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Report: Granite State Women Earn 76% of Men's Wages

New Hampshire ranks 38th in the pay gap between genders. (Mike Clifford)
New Hampshire ranks 38th in the pay gap between genders. (Mike Clifford)
September 26, 2016

CONCORD, N.H. – If the gender pay gap continues to close at its current rate, women will reach pay equity with men in 2059, and according to a new report women are playing catch-up in the Granite State.

The report from the American Association of University Women finds the women in New Hampshire earn 76 percent of men's wages.

Marilyn Watkins, policy director at the Economic Opportunity Institute, says the issue isn't only that women are paid less for the same job title. She says often, as in the technology field, they are shuffled into lower-paying positions.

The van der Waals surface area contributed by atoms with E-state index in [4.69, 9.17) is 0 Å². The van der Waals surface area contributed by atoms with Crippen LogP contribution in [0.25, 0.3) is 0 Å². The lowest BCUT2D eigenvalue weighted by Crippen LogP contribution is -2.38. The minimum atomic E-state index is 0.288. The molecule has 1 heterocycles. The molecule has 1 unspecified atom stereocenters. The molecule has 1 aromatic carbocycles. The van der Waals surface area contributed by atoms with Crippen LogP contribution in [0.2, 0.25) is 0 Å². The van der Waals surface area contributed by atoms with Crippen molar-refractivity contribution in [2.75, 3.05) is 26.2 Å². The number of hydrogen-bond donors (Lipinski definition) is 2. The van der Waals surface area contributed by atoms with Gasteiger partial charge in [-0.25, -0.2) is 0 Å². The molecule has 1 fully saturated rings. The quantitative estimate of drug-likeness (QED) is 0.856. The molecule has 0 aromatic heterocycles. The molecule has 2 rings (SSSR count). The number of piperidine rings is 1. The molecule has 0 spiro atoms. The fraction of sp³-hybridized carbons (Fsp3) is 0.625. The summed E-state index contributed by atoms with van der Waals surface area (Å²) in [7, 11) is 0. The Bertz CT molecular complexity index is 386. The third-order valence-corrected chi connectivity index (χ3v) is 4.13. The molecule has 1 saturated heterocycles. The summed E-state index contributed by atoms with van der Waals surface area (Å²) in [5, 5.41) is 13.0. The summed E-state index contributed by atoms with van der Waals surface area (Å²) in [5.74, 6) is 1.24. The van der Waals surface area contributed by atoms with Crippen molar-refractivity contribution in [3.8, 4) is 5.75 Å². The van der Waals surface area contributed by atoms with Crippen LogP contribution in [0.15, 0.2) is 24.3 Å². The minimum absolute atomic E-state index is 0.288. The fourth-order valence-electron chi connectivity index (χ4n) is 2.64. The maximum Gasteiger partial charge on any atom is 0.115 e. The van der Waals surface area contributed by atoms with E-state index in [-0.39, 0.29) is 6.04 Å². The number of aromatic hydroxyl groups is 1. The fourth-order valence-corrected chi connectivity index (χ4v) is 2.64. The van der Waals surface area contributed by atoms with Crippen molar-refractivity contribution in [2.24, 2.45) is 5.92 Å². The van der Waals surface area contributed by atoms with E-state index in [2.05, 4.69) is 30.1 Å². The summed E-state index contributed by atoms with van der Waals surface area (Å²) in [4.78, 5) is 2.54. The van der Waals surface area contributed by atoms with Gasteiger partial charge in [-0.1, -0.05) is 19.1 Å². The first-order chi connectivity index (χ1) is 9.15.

"Men might get the job as coders, which are the most highly paid jobs,” she explains. “And women get slotted into the testing part, where they still have to have a lot of computer and technology skills, but they just get paid less and they don't have the opportunity to really rise up in the organization, either."

The report finds full-time working women are slowly closing the gap, making about 80 percent nationally of what their male counterparts make.

Massachusetts is leading the way in New England. This summer the state passed one of the strongest equal-pay laws in the country, to ensure that companies pay equally for comparable jobs and job requirements.

"For example, cafeteria workers and custodians might be deemed comparable jobs, even though one is traditionally female and gets paid a lot less than the traditionally male custodial jobs," Watkins points out.

The report also found that African-American women make about two-thirds – and Hispanic or Latina women make about half – of what white men make nationwide.

In New Hampshire the report says women are earning just over $43,000 a year for full-time work while the median income for Granite State men is tops $56,000.



Mike Clifford, Public News Service - NH